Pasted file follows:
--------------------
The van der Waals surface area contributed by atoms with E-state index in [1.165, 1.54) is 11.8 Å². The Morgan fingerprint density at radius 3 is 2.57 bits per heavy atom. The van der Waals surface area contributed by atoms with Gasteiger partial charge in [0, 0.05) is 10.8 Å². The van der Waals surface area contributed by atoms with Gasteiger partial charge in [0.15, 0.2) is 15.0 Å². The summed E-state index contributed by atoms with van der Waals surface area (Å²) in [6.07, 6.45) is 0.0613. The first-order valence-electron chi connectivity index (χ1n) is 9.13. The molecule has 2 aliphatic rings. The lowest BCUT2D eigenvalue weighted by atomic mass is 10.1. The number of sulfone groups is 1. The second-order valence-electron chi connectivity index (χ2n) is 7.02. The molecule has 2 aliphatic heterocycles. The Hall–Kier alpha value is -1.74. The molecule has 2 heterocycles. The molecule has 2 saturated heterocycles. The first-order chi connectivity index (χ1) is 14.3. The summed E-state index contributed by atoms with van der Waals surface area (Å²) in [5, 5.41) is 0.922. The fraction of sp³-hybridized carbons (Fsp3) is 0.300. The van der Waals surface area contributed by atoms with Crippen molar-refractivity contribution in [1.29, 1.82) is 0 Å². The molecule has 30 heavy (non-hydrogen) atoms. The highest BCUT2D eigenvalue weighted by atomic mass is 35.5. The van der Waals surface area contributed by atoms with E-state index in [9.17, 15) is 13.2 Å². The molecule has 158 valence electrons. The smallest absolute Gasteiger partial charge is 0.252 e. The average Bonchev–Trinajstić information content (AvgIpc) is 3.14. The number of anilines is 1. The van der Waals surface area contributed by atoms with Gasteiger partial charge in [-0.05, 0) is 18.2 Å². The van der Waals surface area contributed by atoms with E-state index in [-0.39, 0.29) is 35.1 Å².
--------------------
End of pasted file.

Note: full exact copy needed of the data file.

The van der Waals surface area contributed by atoms with E-state index in [1.165, 1.54) is 11.8 Å². The Morgan fingerprint density at radius 3 is 2.57 bits per heavy atom. The van der Waals surface area contributed by atoms with Gasteiger partial charge in [0, 0.05) is 10.8 Å². The van der Waals surface area contributed by atoms with Gasteiger partial charge in [0.15, 0.2) is 15.0 Å². The summed E-state index contributed by atoms with van der Waals surface area (Å²) in [6.07, 6.45) is 0.0613. The first-order valence-electron chi connectivity index (χ1n) is 9.13. The molecule has 2 aliphatic rings. The lowest BCUT2D eigenvalue weighted by atomic mass is 10.1. The number of sulfone groups is 1. The second-order valence-electron chi connectivity index (χ2n) is 7.02. The molecule has 2 aliphatic heterocycles. The Hall–Kier alpha value is -1.74. The molecule has 2 heterocycles. The molecule has 2 saturated heterocycles. The first-order chi connectivity index (χ1) is 14.3. The summed E-state index contributed by atoms with van der Waals surface area (Å²) in [5, 5.41) is 0.922. The fraction of sp³-hybridized carbons (Fsp3) is 0.300. The van der Waals surface area contributed by atoms with Crippen molar-refractivity contribution in [1.29, 1.82) is 0 Å². The molecule has 30 heavy (non-hydrogen) atoms. The highest BCUT2D eigenvalue weighted by atomic mass is 35.5. The van der Waals surface area contributed by atoms with E-state index in [9.17, 15) is 13.2 Å². The molecule has 158 valence electrons. The smallest absolute Gasteiger partial charge is 0.252 e. The average Bonchev–Trinajstić information content (AvgIpc) is 3.14. The number of anilines is 1. The van der Waals surface area contributed by atoms with Gasteiger partial charge in [-0.05, 0) is 18.2 Å². The van der Waals surface area contributed by atoms with E-state index in [-0.39, 0.29) is 35.1 Å².